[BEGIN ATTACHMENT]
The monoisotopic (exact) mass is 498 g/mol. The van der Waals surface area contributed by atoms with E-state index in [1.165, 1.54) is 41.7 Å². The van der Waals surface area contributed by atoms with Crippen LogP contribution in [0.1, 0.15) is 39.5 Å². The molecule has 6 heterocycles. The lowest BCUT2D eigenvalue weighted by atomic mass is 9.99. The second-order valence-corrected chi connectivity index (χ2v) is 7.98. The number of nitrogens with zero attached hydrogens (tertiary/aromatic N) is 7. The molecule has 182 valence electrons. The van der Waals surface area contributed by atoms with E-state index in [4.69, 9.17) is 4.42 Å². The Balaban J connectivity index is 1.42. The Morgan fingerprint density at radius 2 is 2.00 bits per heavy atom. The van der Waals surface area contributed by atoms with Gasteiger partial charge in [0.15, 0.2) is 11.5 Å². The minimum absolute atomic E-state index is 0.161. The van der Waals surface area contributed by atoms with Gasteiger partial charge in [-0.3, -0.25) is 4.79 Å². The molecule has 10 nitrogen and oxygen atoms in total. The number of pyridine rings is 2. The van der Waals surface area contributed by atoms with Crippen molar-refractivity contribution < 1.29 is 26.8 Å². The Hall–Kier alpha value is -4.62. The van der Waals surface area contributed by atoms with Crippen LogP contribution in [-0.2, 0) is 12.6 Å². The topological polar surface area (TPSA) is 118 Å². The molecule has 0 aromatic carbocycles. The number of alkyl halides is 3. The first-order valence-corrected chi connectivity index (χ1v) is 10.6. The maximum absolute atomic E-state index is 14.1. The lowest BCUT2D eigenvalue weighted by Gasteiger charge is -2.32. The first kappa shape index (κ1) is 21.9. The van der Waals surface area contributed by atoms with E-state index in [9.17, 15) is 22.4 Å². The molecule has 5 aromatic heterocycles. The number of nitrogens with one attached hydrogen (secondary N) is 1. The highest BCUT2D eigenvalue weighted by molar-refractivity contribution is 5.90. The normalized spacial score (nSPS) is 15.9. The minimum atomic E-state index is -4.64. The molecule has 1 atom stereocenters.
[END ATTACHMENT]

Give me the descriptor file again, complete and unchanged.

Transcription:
The monoisotopic (exact) mass is 498 g/mol. The van der Waals surface area contributed by atoms with E-state index in [1.165, 1.54) is 41.7 Å². The van der Waals surface area contributed by atoms with Crippen LogP contribution in [0.1, 0.15) is 39.5 Å². The molecule has 6 heterocycles. The lowest BCUT2D eigenvalue weighted by atomic mass is 9.99. The second-order valence-corrected chi connectivity index (χ2v) is 7.98. The number of nitrogens with zero attached hydrogens (tertiary/aromatic N) is 7. The molecule has 182 valence electrons. The van der Waals surface area contributed by atoms with E-state index in [4.69, 9.17) is 4.42 Å². The Balaban J connectivity index is 1.42. The Morgan fingerprint density at radius 2 is 2.00 bits per heavy atom. The van der Waals surface area contributed by atoms with Gasteiger partial charge in [0.15, 0.2) is 11.5 Å². The minimum absolute atomic E-state index is 0.161. The van der Waals surface area contributed by atoms with Gasteiger partial charge in [-0.3, -0.25) is 4.79 Å². The molecule has 10 nitrogen and oxygen atoms in total. The number of pyridine rings is 2. The van der Waals surface area contributed by atoms with Crippen molar-refractivity contribution < 1.29 is 26.8 Å². The Hall–Kier alpha value is -4.62. The van der Waals surface area contributed by atoms with Crippen LogP contribution in [-0.2, 0) is 12.6 Å². The topological polar surface area (TPSA) is 118 Å². The molecule has 0 aromatic carbocycles. The number of alkyl halides is 3. The first-order valence-corrected chi connectivity index (χ1v) is 10.6. The maximum absolute atomic E-state index is 14.1. The lowest BCUT2D eigenvalue weighted by Gasteiger charge is -2.32. The first kappa shape index (κ1) is 21.9. The van der Waals surface area contributed by atoms with E-state index in [9.17, 15) is 22.4 Å². The molecule has 5 aromatic heterocycles. The number of nitrogens with one attached hydrogen (secondary N) is 1. The highest BCUT2D eigenvalue weighted by molar-refractivity contribution is 5.90. The normalized spacial score (nSPS) is 15.9. The minimum atomic E-state index is -4.64. The molecule has 1 atom stereocenters.